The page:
Three screens and a cloud is a powerful idea that is moving the technology industry forward. Each ecosystem has its own idea of how that cloud should look and function. If you’re in the Microsoft camp you’re probably using SkyDrive as your cloud. The latest update for the web version of SkyDrive just became even more awesome with high DPI support and much, much more.
If you use SkyDrive there are a variety of ways to get at your files. Native apps on nearly any platform (Windows Phone, Windows 8, iOS, Android, Mac OS, Windows desktop), OS integration with Windows Phone and Windows 8, and through any modern web browser are some of the ways to access files on SkyDrive. The team running SkyDrive just pushed out some awesome updates that make the web experience pretty awesome.
SkyDrive is a great place to back up photos and share them. Your Windows Phone can do it automatically for any picture you take. And users still share photos from their DSLRs and other cameras all the time using SkyDrive. The latest update looks aimed directly at all the new Lumia 1020 owners sharing those super detailed pictures – support for high resolution displays.
SkyDrive will now measure the DPI scale of your display and, if appropriate, display high resolution photos and thumbnails. Yours truly doesn’t have a 1020 yet, so I bummed this SkyDrive link from Daniel so you can check it out yourself. Note: Some browsers don’t support those high DPI screens yet, like Chrome. So make sure you’re living large with Internet Explorer.
Another fun new feature in the web version of SkyDrive is support for GIFs. You know, those fun moving pictures that you pronounce with a “j” and not a “g”. Keep calm in the comments. While nothing stopped you from uploading GIFs to SkyDrive in the past, they didn’t animate. Now they do and Rich, who has a GIF for every occasion, will be extremely happy.
Sorting and management
Microsoft has added a few little tweaks and features that may be small, but go a long way in making the web version of SkyDrive a much nicer place. For example, you can now rotate images within the browser with the new rotate button.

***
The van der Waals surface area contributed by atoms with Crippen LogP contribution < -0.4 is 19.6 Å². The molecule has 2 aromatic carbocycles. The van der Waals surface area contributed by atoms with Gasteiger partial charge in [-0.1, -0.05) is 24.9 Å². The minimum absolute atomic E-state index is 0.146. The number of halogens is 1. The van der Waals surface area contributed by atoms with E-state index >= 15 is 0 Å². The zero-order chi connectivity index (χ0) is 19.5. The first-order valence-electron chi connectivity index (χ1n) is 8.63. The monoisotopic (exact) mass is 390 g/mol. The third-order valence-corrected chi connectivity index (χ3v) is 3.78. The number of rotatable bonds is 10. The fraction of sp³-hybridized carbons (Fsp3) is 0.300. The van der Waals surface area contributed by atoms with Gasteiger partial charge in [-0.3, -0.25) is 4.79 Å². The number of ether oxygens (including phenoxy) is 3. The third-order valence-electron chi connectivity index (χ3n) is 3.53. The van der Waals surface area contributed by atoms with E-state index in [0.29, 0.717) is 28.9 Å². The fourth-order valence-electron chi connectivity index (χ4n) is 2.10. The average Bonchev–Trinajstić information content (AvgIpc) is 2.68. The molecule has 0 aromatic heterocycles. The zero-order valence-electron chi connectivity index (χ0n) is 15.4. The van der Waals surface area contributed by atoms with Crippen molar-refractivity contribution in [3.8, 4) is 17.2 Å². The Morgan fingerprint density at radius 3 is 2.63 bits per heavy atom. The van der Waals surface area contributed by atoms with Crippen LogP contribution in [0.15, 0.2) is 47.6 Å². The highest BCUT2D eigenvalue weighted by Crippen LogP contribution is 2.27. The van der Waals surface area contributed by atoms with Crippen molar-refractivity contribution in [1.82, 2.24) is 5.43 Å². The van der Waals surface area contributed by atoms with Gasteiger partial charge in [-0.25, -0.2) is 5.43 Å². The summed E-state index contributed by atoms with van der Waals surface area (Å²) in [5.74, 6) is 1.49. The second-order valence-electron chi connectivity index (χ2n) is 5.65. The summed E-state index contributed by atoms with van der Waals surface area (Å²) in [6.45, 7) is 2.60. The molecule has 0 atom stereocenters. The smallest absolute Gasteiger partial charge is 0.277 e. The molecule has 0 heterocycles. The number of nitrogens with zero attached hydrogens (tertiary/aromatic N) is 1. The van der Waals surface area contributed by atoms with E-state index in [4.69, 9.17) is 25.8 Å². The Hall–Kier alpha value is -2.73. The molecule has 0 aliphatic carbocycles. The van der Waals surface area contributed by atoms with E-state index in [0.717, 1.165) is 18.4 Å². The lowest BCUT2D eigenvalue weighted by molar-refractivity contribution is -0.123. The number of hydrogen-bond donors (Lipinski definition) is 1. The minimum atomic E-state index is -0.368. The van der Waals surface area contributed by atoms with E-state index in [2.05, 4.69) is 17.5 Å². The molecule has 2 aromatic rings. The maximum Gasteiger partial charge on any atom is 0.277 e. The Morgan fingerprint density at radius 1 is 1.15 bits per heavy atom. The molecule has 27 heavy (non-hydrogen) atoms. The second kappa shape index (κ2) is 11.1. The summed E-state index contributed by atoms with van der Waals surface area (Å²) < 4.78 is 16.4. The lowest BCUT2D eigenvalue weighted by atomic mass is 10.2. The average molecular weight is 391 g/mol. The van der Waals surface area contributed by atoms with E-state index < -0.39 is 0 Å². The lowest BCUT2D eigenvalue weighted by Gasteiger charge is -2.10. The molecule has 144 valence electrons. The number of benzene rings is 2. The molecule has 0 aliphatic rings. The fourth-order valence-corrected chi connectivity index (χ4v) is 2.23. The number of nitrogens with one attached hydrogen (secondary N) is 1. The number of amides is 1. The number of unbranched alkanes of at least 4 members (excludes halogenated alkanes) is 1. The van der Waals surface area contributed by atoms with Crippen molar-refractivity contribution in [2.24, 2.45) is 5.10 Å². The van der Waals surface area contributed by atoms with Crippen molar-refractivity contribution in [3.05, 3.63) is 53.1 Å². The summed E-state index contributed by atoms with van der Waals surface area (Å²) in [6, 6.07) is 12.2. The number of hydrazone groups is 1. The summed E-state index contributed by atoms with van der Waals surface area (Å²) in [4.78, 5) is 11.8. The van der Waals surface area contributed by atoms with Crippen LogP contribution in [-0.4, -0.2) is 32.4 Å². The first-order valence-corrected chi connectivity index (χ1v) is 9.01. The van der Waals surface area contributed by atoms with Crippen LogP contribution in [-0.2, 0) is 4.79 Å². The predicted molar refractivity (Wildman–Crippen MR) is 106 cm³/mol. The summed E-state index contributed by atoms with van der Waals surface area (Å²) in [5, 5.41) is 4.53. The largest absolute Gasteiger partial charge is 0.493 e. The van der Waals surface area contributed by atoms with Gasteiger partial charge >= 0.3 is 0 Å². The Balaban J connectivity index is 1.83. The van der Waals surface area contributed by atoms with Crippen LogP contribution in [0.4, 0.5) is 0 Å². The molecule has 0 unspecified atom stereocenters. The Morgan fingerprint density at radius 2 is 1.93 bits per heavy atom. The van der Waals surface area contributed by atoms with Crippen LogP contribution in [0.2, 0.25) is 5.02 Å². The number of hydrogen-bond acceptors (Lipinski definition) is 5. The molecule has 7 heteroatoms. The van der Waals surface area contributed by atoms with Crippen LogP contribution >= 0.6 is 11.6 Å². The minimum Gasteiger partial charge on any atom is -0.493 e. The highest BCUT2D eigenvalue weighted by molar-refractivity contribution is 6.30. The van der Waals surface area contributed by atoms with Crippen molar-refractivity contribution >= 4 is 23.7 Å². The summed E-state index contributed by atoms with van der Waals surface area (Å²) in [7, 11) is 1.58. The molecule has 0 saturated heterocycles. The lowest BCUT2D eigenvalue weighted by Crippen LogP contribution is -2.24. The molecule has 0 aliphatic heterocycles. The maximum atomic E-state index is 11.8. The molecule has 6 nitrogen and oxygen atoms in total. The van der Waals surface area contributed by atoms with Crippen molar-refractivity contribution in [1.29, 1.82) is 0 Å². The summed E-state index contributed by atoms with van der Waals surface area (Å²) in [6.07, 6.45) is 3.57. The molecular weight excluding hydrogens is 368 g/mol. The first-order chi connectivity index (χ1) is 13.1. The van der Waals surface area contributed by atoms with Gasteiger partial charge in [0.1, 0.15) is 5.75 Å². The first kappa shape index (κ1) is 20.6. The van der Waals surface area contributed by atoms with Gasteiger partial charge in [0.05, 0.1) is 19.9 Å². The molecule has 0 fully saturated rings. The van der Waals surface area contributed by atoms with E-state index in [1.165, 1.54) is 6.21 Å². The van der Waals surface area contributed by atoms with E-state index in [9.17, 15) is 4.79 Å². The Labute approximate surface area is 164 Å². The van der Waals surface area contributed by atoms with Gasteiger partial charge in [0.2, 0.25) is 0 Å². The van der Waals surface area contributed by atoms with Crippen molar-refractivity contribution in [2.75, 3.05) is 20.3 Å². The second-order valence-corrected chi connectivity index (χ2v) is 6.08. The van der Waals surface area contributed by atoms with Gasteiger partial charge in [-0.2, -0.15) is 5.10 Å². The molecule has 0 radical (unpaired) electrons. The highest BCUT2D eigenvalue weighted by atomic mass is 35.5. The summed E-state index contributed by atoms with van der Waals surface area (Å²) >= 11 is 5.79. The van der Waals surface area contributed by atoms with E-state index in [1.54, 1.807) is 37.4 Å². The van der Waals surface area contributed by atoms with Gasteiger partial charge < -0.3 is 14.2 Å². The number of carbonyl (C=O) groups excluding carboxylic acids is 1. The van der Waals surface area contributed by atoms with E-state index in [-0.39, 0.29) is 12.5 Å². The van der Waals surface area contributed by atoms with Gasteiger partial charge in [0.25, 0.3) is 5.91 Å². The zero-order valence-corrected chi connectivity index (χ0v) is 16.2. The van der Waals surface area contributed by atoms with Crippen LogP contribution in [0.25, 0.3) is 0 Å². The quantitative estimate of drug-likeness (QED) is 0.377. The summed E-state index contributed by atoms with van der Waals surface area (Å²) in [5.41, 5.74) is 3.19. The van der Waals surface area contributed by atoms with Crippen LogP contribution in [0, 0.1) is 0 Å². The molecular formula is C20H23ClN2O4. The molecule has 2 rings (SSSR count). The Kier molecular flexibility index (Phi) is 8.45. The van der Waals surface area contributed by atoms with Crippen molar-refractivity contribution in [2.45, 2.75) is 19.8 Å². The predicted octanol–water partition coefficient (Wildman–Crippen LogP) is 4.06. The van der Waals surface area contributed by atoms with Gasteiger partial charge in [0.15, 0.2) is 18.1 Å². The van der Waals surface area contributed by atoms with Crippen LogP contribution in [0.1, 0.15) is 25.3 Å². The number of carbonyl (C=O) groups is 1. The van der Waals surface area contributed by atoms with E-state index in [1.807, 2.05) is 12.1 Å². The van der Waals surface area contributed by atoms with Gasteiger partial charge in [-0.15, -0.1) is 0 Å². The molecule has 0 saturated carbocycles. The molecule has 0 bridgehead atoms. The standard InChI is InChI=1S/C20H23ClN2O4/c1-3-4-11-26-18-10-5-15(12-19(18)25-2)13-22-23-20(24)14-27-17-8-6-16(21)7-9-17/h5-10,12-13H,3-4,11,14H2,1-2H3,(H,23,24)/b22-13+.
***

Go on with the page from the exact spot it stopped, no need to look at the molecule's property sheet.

You can also use the “All photos view” in any folder throughout SkyDrive. It’s super handy for when you need a specific folder to sort photos by having the newest ones on top.
More options to share
SkyDrive now makes sharing easier. Before today, there were two types of things you could share: an individual folder and all its contents or an individual file inside a folder. That posed a few limitations for folks who want to share a lot. So how did they fix it?
With SkyDrive you now can share individual groups of files from anywhere in your SkyDrive. For example, you can make a group to share that is composed of files from two different locations in SkyDrive.
New shared view
With the new ways to share SkyDrive has implemented a new view to see what you’re sharing. This allows you to track and manage everything you’ve shared from SkyDrive. The “Shared” view gives you an overview of items you’ve shared or have been shared with you. A very welcomed addition.
Editing documents with no sign-in required
Office documents you share can now be edited by recipients without the need to sign in. This happens when you share any SkyDrive file via email and the person you’re sending it to may not have a Microsoft account. Now they can edit without needing to sign-in.
You can now edit text files and more within SkyDrive
While you can do basic editing to Word files online, that may be overkill. SkyDrive now has native support to view and edit a variety of text files.
What do you guys think of all these changes to SkyDrive? Sound off below with your favorite new feature. Be sure to go to skydrive.com to check it out for yourself.
Source: Inside SkyDrive
Thanks for the tip Kram Devil!